(North Versailles, Pennsylvania – March 22, 2014)
A veteran volunteer firefighter, husband, father and grandfather, working with a team of search dogs and emergency workers combed an area surrounding railroad tracks and yards for a Wilmerding, PA woman missing since last Monday, was struck and killed early Saturday evening by a Norfolk Southern train that came up behind him as he was performing his search duties.
Edwin J. “Lance” Wentzel, 57, a 35-year member of the Youngwood Volunteer Fire Dept. in Westmoreland County, PA, was pronounced dead in a tragic incident recorded in its entirety by Pittsburgh, PA CBS affiliate television station KDKA, Channel 2 Photographer Bryce Lutz.
“I was shooting video, I was zoomed in, and the guy was walking along the gravel. He walked up onto the tracks and he didn’t see the train coming, didn’t hear it – I don’t know – but it just hit him,” KDKA’s Lutz said of the horrible accident.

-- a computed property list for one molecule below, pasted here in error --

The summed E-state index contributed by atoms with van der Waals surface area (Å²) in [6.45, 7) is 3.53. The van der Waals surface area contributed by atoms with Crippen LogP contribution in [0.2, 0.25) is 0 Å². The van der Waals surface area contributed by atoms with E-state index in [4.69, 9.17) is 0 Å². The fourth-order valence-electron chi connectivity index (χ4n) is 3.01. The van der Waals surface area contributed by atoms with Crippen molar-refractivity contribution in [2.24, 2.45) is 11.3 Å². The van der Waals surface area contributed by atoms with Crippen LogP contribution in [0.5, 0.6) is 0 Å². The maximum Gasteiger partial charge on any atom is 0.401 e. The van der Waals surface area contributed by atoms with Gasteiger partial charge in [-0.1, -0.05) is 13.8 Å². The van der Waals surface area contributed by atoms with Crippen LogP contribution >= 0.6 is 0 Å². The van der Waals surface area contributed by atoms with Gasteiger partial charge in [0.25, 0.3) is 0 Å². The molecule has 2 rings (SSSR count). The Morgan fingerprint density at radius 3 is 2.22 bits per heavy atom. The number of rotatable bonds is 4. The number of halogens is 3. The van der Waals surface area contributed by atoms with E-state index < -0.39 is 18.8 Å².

The search area for 55-year-old Ruth Mullennix was near the NS railroad tracks beneath the Westinghouse Bridge in North Versailles Township, PA, about 12 miles southeast of Pittsburgh. The missing female’s coat and cell phone had been found Thursday beneath the bridge.
Meanwhile, Norfolk Southern Railway claimed it had no knowledge that the search was being held, and said so in a statement issued after the tragedy occurred.
“The search team had contacted NS to stop trains in the area Thursday at 12:30 A.M. to conduct its search. NS stopped all traffic in compliance with the request. The search team withdrew that request about three hours later at 3:23 A.M., at which point Norfolk Southern resumed normal operations. Neither the NS Police nor the Pittsburgh NS dispatch center were notified on Saturday before the search team resumed its search on Norfolk Southern’s property.”
“We lost a terrific firefighter,” lamented Youngwood VFD Fire Chief Lloyd Crago of the victim, who had been named the 56-member department’s “Firefighter of the Year” in 2012 as well as serving as an assistant chief and trustee. “I lost a best friend in this department, to me and to this town. Lance was a key member of this department,” Crago continued. “He was involved in everything. He was doing what he loved to do to the last minute. It’s tragic, unexpected. We got into this – we know there’s some dangers involved, but when it’s one of our own, one of your own, it hits you a little harder,” the chief concluded to KDKA’s Bob Allen.